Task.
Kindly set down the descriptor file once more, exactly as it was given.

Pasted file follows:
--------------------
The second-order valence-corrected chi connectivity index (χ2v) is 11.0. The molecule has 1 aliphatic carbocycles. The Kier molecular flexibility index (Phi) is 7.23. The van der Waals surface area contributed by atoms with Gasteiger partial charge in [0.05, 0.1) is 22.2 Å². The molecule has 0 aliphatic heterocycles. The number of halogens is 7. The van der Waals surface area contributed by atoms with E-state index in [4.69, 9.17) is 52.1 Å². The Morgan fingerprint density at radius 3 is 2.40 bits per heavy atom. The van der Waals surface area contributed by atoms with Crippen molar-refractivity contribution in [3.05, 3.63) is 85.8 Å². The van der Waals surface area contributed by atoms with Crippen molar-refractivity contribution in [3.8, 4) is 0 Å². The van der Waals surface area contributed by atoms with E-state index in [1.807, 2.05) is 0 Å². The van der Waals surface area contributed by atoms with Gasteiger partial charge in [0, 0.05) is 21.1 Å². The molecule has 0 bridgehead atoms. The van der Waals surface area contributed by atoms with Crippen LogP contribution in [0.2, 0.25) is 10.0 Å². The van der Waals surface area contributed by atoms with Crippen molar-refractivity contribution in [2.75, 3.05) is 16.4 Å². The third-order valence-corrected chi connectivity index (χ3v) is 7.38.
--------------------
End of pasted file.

The second-order valence-corrected chi connectivity index (χ2v) is 11.0. The molecule has 1 aliphatic carbocycles. The Kier molecular flexibility index (Phi) is 7.23. The van der Waals surface area contributed by atoms with Gasteiger partial charge in [0.05, 0.1) is 22.2 Å². The molecule has 0 aliphatic heterocycles. The number of halogens is 7. The van der Waals surface area contributed by atoms with E-state index in [4.69, 9.17) is 52.1 Å². The Morgan fingerprint density at radius 3 is 2.40 bits per heavy atom. The van der Waals surface area contributed by atoms with Crippen molar-refractivity contribution in [3.05, 3.63) is 85.8 Å². The van der Waals surface area contributed by atoms with Crippen molar-refractivity contribution in [3.8, 4) is 0 Å². The van der Waals surface area contributed by atoms with E-state index in [1.807, 2.05) is 0 Å². The van der Waals surface area contributed by atoms with Gasteiger partial charge in [0, 0.05) is 21.1 Å². The molecule has 0 bridgehead atoms. The van der Waals surface area contributed by atoms with Crippen LogP contribution in [0.2, 0.25) is 10.0 Å². The van der Waals surface area contributed by atoms with Crippen molar-refractivity contribution in [2.75, 3.05) is 16.4 Å². The third-order valence-corrected chi connectivity index (χ3v) is 7.38.